Supported communication in aphasia

    Development of communication training for health care professionals

    Publication date: 01 January 2017

    The development and implementation of a communication training for professionals in health care, aiming to improve communication with people with aphasia.



    This project is a follow-up on the evidence-based guideline for speech-language therapists ‘Diagnosis and treatment of aphasia for adults’. The guideline recommends an intervention for improving communicative skills of health care professionals, who work in institutions where people with aphasia are met in daily work.


    Aphasia is one of the disorders than can follow brain injury. It is a language disorder that can have impact on the communicative ability of a person. A conversation with someone who has aphasia, often can be difficult. The quality of a conversation depends on both persons. 


    Communication is an essential part of the process of care. People with aphasia often experience difficulty communicating with professionals in health care institutions where they reside for rehabilitation. In 2001, a training has been developed in Canada: Supported Conversation for Adults with Aphasia (SCA™), to improve communication skills of conversation partners of people with aphasia. Research shows that this training is effective: compared to non-trained volunteers, conversations with trained volunteers gave better results in interaction and transaction of information. That is why in this project, this training is being adapted to the needs of persons with aphasia and health care professionals in the Netherlands.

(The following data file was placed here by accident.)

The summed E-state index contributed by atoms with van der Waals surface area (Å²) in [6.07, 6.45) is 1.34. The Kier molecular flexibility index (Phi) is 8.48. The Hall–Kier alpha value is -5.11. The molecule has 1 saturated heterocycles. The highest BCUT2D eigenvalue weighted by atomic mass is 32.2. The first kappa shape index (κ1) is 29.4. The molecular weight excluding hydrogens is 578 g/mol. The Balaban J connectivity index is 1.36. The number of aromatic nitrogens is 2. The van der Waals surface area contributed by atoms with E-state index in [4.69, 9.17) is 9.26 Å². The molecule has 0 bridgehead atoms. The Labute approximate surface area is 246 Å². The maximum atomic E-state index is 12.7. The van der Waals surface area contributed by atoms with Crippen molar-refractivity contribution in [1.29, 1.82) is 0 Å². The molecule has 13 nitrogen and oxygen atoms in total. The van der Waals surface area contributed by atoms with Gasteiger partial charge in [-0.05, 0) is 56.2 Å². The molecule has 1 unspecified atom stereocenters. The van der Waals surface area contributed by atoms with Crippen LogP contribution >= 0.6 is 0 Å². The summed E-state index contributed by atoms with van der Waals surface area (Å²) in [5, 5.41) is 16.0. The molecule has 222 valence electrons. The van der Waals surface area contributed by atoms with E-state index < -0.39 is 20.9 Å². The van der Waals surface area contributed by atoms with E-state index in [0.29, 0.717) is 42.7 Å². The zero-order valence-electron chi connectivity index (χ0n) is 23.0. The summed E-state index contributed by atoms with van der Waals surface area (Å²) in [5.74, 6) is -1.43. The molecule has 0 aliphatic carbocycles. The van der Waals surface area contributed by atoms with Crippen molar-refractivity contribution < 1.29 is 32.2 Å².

In this project, SCA™ will be adapted for The Netherlands into ‘Training SC-NL’. Next, Training SC-NL will be implemented in several health care institutions like a hospital, a rehabilitation centre and a nursing home. In every institution, a team of professionals is being trained in how to communicate with persons with aphasia. Research will focus on the effect of this training on the communication between professionals and aphasia patients. Furthermore, the communicative accessibility of these institutions will be reviewed. 

    Connection to education

    The results of this study and Training SC-NL will be used in the curriculum of the Speech Language Therapy programme of Rotterdam University of Applied Sciences. Students will participate in graduation projects.

    Training SC-NL focuses on communication skills of health care professionals. As soon as this training is adapted to the Dutch situation, it can be offered to other programmes of our School of Health Care Studies.